Research

Placental programming of adult disease

Despite its central role during pregnancy, the placenta is often overlooked in the Developmental Origins of Health and Disease (DoHAD) field and toxicological studies. To understand how endocrine disrupting chemicals can affect placental function contributing to this higher incidence in pregnancy disorders and the role the placenta plays in fetal programming, our laboratory is investigating how emerging bisphenolic endocrine disrupting chemical may induce placental dysfunction and ultimately affect fetal development. Our work has shown that bisphenol S, an emerging bisphenol, reduces the endocrine capacity of the placenta (Gingrich et al., Archives of Toxicology, 2018) and that it can cross the placental barrier reaching fetal circulation (Gingrich et al., Chemosphere, 2019). Our pregnancy PBPK model shows that BPS is more likely to accumulate in the fetal compartment compared to BPA (Gingrich et al., Environment International 2021). More recently, we have demonstrated that BPS interferes with human placental cell fusion through the epidermal growth factor receptor pathway (Ticiani et al., Environmental Health Perspectives, 2021).

Check out our latest review on the effects of endocrine disrupting chemicals on placental function (Placenta disrupted: endocrine disrupting chemicals and pregnancy. Trends in Endocrinology and Metabolism 2020).

We are continuing to explore the mechanisms by which other emerging endocrine disrupting chemicals can alter placental function. In these studies we use animal models, primary cultured cells, cell lines, and 3-dimensional microfluidic platforms (Pu et al. Lab on a Chip, 2021).

This work is currently funded by NIEHS/NIH R01 award.

Bisphenol S reduces e-cadherin expression in the placenta (Arch Tox 2018)

3-D microfluidic system for placenta trophoblast cell invasion and cell-to-cell interaction studies under dynamic environment conditions (Lab on a Chip, in press)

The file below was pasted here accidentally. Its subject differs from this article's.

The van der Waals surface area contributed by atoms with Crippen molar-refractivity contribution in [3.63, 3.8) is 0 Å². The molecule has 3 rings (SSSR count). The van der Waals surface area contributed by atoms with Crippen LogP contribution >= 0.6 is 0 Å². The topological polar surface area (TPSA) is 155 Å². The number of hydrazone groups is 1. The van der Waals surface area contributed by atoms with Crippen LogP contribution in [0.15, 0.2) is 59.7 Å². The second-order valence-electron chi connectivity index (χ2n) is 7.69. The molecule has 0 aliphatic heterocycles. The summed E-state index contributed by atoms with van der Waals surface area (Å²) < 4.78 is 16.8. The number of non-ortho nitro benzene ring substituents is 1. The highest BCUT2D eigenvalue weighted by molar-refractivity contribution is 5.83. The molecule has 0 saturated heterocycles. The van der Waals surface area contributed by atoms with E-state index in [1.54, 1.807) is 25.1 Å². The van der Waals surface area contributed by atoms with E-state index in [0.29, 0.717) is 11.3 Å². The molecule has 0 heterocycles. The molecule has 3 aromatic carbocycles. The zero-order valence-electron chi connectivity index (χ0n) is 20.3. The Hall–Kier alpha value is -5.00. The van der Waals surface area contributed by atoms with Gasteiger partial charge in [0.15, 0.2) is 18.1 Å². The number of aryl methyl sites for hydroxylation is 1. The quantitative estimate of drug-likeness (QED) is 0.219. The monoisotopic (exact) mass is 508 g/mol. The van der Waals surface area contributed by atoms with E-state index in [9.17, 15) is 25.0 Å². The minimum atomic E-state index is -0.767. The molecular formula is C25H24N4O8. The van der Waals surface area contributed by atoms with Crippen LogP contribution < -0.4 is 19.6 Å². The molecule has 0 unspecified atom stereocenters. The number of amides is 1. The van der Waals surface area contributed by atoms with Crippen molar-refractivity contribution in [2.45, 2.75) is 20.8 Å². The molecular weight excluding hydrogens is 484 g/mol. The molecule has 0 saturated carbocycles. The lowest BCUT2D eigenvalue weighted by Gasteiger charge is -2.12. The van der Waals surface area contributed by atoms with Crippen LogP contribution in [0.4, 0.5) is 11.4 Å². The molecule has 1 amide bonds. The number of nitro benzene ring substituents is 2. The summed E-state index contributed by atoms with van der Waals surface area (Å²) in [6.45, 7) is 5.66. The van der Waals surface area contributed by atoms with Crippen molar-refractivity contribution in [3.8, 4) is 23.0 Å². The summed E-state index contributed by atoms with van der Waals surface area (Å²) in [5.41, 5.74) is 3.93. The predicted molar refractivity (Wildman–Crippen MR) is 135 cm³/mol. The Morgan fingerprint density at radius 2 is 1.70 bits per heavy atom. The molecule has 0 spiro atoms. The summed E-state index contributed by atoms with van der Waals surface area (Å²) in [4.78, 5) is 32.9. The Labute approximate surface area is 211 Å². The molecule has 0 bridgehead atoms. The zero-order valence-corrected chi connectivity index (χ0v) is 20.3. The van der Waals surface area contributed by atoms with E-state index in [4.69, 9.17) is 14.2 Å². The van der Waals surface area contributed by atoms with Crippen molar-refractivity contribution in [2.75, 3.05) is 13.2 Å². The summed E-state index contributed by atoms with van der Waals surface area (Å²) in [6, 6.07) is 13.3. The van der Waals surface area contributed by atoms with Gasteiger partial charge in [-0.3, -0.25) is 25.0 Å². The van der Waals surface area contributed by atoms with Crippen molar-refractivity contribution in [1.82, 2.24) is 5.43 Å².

Fetal origins of metabolic disease

Fetal exposure to the endocrine disrupting chemical bisphenol A (BPA) causes insulin resistance in the adult (Veiga-Lopez et al., Am J Physiol – Endocrinol Metab 2016), a pre-stage of type 2 diabetes, which affects ~350 million people. In women, gestational BPA exposure affects the newborn’s weight in a sex-specific manner (Veiga-Lopez et al., J Clin Endocrinol Metab 2015). Animal studies suggest that weight increases are due to increase body fat. How BPA induces insulin resistance and weight gain/obesity remains unknown. Our research using in vivo and cell-based assays aims to understand the mechanistic basis by which BPA programs insulin resistance and obesity during fetal life. Our work has demonstrated for the first time that gestational BPA can increase the ability of fetal primary preadipocytes to differentiate into mature adipocytes and points to the endoplasmic reticulum stress as a potential modulator in this effect. (Pu et al., Endocrinology 2017). Our recent work has also focused on another insulin target tissue, the skeletal muscle. We have demonstrated sex- and bisphenol-specific effects on myocytes upon prenatal exposures (Jing et al., Toxicological Sciences 2020).

Check out our review on the effects of endocrine disrupting chemicals on adipogenesis (Obesogenic endocrine disrupting chemicals: identifying knowledge gaps. Trends in Endocrinology & Metabolism 2018).

This work was funded by an NIEHS/NIH K22 TIEHR award.

Gestational BPA leads to increased fetal adipogenic differentiation (top). BPA and BPS alters myogenic differentiation during fetal life (right).

Improving small ruminants intensive production systems

As a veterinarian, I also have a substantial interest in applied research to improve sheep production systems, an outstanding priority for the Michigan Sheep Breeders Association. Given how maternal nutritional status and environment affect offspring health, my laboratory is partnering with Dr. Richard Ehrhardt (Michigan State University) and conducting studies focusing on the effects of plane of nutrition and its relationship with breeding season in an intensive sheep production system at the Sheep Teaching & Research Center. Some of our work relates to placental endocrine function (Roberts et al., Theriogenology 2017), effects of production practices on placental function (Rosales-Nieto et al., 2020) and how maternal nutrition affects placental function and offspring growth (Rosales-Nieto et al., 2021).

This work is currently funded by the Michigan Alliance for Animal Agriculture.

Dynamic change in pregnancy associated glycoproteins (PAG1 & PSBP) through pregnancy (Roberts et al., 2017)

Pregnancy associated glycoproteins reach baseline 10 weeks postpartum in the mother and less than10 days in the newborn (Roberts et al., 2017)